Stage 2: Reciprocal/Self-reflective
Stage 3: Mutual/Third-person
Stage 4: Intimate/In-depth/Societal

End of Question 1


Question 2

2
Open Hint for Question 2 in a new window On the school playground, the noon-supervisor stops a child from playing hide-and-seek because his shoe laces are untied. Still actively searching for his play buddies, and without paying attention to his shoes, he mechanically ties his shoelace in less than 5 seconds. In reference to knowledge, this ability demonstrates what type?

Semantic
Episodic
Declarative
Procedural

End of Question 2


Question 3

3
Open Hint for Question 3 in a new window Development of problem-solving skills in middle childhood involves several kinds of changes. One of these changes occurs because:

Children devise and use an increasing range of strategies as they get older
They usually have more resources, such as domain knowledge and logical thinking skills
They tend to plan better as they get older
All of these

End of Question 3


Question 4

4
Open Hint for Question 4 in a new window Johnny, a 5 year-old, is presented with two piles of 6 buttons. He is asked to count the buttons in each pile to confirm that there is the same amount in both piles, which he does. The presenter then takes one pile of buttons and lines them up in a single row across the table, while keeping the other pile grouped together. She then asks Johnny to tell her which group has more buttons. He responds that the buttons lined up across the table in a row has more. According to Piaget, this is evidence that Johnny is in what developmental stage?

Concrete operational stage
Sensorimotor stage
Preoperational stage
All of these

End of Question 4


Question 5

5
Open Hint for Question 5 in a new window In the discussion of whether or not there is a comprehensive way to look at how competent children are in making and sustaining friendships, Selman proposed a framework for friendship making that included the concept of:

Friendship understanding
Friendship skills
Friendship valuing
All of these

End of Question 5


Question 6

6
Open Hint for Question 6 in a new window Cooperative learning environments:

Are as effective for preschoolers as they are for older elementary school children
Seem to be most effective when decision-making is shared
Require active scaffolding by an adult
The second and third choices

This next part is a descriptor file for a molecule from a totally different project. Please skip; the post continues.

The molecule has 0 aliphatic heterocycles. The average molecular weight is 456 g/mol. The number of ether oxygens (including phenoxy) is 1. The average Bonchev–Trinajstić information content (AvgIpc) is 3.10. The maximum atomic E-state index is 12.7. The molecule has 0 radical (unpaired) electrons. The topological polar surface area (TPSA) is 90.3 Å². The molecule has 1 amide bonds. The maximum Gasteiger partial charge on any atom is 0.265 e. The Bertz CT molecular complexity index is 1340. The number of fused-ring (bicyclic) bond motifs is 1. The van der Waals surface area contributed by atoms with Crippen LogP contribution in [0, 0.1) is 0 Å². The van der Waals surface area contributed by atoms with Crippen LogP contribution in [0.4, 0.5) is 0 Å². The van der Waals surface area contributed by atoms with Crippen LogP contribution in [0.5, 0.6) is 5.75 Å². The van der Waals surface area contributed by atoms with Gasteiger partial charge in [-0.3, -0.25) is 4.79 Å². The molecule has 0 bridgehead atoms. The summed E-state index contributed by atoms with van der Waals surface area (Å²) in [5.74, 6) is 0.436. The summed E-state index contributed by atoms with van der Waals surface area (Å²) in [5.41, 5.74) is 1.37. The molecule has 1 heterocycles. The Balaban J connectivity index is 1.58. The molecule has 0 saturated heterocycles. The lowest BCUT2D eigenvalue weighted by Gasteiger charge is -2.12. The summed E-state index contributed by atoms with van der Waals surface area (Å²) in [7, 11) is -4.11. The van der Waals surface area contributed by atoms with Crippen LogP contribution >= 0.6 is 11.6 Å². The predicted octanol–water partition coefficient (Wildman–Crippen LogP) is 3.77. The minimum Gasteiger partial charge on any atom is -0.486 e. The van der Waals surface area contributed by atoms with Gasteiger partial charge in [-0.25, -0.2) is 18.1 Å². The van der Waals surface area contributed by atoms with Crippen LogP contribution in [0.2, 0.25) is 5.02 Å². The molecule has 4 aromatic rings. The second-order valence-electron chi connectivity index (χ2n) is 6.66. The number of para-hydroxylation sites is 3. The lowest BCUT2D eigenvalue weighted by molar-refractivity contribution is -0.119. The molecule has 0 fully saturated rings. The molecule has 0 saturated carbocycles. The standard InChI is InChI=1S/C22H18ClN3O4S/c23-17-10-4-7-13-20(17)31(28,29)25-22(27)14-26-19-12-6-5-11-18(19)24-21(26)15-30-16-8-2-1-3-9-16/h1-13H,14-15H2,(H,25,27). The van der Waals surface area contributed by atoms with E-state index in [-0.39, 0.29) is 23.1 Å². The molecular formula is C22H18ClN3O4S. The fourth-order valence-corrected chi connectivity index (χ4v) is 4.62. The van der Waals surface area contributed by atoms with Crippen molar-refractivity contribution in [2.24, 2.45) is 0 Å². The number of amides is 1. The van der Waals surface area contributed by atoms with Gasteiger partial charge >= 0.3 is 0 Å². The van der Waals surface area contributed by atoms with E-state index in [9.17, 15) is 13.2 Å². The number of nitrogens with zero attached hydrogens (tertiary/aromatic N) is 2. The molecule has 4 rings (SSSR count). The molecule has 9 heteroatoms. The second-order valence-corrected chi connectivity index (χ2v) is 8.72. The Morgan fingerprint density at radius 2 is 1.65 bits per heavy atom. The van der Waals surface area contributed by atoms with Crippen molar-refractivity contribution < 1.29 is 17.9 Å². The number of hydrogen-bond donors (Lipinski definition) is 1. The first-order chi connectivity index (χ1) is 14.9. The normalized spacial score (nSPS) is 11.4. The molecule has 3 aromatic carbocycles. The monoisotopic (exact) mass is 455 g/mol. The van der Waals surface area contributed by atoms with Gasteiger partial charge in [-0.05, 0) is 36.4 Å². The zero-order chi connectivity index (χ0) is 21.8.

End of Question 6


Question 7

7
Open Hint for Question 7 in a new window Advances in technology have revealed that adults and children utilize different skills and hemispheres of the brain to perform mathematical calculations. Children rely most heavily on all of the following except:

Concept formation
Strategy use and reasoning
Previous rote learning
Right-hemisphere capacities

End of Question 7


Question 8

8
Open Hint for Question 8 in a new window Children in Piaget's Concrete Operational Stage should be able to:

Mix complicated chemical formulas
Understand the laws of relativity
Be able to discern that two 8-ounce glasses of different shapes hold the same amount of liquid
Create world peace

End of Question 8


Question 9

9
Open Hint for Question 9 in a new window Formal operational thought refers to the ability to:

Recognize you own subjectivity
Construct logical thoughts about abstract contents
Master fine motor skills
Tell right from wrong
None of these

End of Question 9


Question 10

10
Open Hint for Question 10 in a new window Seven-year-old Marcus is incredibly knowledgeable about outer space. He has an expansive recall memory of outer space facts. However, when asked about the details of the video about tigers he watched at school today, he is unable to remember very much. What is this differentiation in memory due to?

Assimilation
Domain specific knowledge
Elaboration
Sensory memory

End of Question 10


Question 11

11
Open Hint for Question 11 in a new window In terms of human memory, which of the following are involved in declarative knowledge, or knowledge about facts and events?

Semantic knowledge
Episodic knowledge
Procedural knowledge
The first and second choices
The second and third choices

End of Question 11


Question 12

12
Open Hint for Question 12 in a new window In the friendship framework and the spheres of influence, biological predispositions and sociocultural factors are also known as:

Nature and nurture
Interpersonal performance and psychosocial components
Antecedent forces and subsequent effects
The second and third choices

End of Question 12


Question 13

13
Open Hint for Question 13 in a new window In addition to analytic ability, Sternberg includes other abilities to create a more comprehensive picture of intelligence. In applying this theory to learning, which of the following elements would be appropriate to include in a class?